The Peoples of Middle-Earth, HoME Vol 12, Part 2, Ch 10, Of Dwarves and Men: The Atani and their Languages Note 24

[It is dwarves from Nogrod who slay Thingol, sack Doriath and are in turn are destroyed by Beren and Dior at Sarn Athrad.]

[The cities are ruined at the end of the First Age and gradually abandoned:]

It is said in Appendix A (III) to The Lord of the Rings that the ancient cities of Nogrod and Belegost were ruined in the breaking of Thangorodrim; but in the Tale of Years in Appendix B: "c.40 Many Dwarves leaving their old cities in Ered Luin go to Moria and swell its numbers."

Unfinished Tales, Part 2, Ch 4, The History of Galadriel and Celeborn: Notes, Note 4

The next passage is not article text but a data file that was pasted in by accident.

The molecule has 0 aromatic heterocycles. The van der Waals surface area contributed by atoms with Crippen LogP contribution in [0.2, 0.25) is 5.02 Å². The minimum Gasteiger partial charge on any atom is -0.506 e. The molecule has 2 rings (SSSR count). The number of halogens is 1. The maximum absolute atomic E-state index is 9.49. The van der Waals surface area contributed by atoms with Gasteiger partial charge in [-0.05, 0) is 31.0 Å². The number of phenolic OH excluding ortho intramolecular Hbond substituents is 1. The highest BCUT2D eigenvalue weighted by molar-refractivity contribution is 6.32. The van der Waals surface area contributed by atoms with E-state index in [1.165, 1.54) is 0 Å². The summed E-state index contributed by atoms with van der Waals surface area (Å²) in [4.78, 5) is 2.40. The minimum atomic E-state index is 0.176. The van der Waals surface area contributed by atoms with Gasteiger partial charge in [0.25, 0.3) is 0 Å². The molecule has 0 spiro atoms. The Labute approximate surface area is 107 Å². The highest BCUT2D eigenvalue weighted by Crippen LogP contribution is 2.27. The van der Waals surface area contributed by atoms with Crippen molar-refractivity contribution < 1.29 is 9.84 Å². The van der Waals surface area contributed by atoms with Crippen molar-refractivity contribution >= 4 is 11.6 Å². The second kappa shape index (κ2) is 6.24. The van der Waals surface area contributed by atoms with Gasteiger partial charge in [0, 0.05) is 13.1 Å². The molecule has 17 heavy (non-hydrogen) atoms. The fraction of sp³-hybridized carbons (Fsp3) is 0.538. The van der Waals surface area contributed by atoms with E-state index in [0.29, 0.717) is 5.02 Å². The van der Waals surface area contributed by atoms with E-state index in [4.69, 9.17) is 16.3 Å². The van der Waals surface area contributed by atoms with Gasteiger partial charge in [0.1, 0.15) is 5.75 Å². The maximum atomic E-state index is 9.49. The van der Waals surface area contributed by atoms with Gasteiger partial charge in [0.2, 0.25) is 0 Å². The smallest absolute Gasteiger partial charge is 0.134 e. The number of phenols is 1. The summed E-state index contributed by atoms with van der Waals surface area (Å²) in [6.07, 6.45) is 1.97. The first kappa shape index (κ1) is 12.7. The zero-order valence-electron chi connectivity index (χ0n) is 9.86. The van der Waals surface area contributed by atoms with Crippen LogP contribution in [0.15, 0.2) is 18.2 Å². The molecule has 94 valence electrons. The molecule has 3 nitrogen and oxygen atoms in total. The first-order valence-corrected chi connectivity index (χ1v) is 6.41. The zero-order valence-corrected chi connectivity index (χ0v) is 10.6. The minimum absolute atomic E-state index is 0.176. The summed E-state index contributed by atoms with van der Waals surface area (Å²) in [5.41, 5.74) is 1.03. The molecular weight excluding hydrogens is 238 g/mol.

[However, Nogrod continues to be occupied by a remnant of dwarven folk after the end of the First Age:]

There were and always remained some Dwarves on the eastern side of Ered Lindon, where the very ancient mansions of Nogrod and Belegost had been – not far from Nenuial; but they had transferred most of their strength to Khazad-dûm.

Unfinished Tales, Part 2, Ch 4, The History of Galadriel and Celeborn: Concerning Galadriel and Celeborn

History in Tolkien’s writings

[While the position of Belegost varied in various drafts, Tolkien seemed undecided about both the location and names of Nogrod. The name Nogrod is sometimes applied to what became Moria in the Misty Mountains (Hadhodhrond or Khazad-dum), with the suggestion that Belegost was the only city in the Blue Mountains. At other times the name Khazad-dum is applied to the city in the Blue Mountains that eventually received the Dwarvish name Tumunzahar:]

The names and places of the Dwarf-cities now achieve almost their final form, and I recapitulate here the complex development:

QS original form, §124 (V.274)